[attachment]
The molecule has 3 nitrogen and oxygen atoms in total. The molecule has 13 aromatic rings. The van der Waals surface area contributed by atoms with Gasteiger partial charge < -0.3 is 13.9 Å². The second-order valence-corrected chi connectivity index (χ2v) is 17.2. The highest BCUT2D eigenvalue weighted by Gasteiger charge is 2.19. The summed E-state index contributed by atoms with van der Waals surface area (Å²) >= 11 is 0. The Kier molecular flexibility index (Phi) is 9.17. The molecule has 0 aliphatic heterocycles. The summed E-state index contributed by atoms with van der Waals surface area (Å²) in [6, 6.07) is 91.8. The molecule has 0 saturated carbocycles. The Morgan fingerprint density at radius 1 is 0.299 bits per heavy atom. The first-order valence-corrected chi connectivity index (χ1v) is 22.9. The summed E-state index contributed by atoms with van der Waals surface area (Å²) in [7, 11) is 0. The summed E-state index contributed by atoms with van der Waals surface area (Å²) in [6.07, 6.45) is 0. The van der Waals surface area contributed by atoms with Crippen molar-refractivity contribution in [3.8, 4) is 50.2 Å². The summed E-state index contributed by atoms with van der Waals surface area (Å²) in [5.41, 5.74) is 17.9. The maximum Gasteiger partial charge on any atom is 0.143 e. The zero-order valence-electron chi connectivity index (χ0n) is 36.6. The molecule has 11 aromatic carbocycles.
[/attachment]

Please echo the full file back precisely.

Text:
The molecule has 3 nitrogen and oxygen atoms in total. The molecule has 13 aromatic rings. The van der Waals surface area contributed by atoms with Gasteiger partial charge < -0.3 is 13.9 Å². The second-order valence-corrected chi connectivity index (χ2v) is 17.2. The highest BCUT2D eigenvalue weighted by Gasteiger charge is 2.19. The summed E-state index contributed by atoms with van der Waals surface area (Å²) >= 11 is 0. The Kier molecular flexibility index (Phi) is 9.17. The molecule has 0 aliphatic heterocycles. The summed E-state index contributed by atoms with van der Waals surface area (Å²) in [6, 6.07) is 91.8. The molecule has 0 saturated carbocycles. The Morgan fingerprint density at radius 1 is 0.299 bits per heavy atom. The first-order valence-corrected chi connectivity index (χ1v) is 22.9. The summed E-state index contributed by atoms with van der Waals surface area (Å²) in [7, 11) is 0. The summed E-state index contributed by atoms with van der Waals surface area (Å²) in [6.07, 6.45) is 0. The van der Waals surface area contributed by atoms with Crippen molar-refractivity contribution in [3.8, 4) is 50.2 Å². The summed E-state index contributed by atoms with van der Waals surface area (Å²) in [5.41, 5.74) is 17.9. The maximum Gasteiger partial charge on any atom is 0.143 e. The zero-order valence-electron chi connectivity index (χ0n) is 36.6. The molecule has 11 aromatic carbocycles.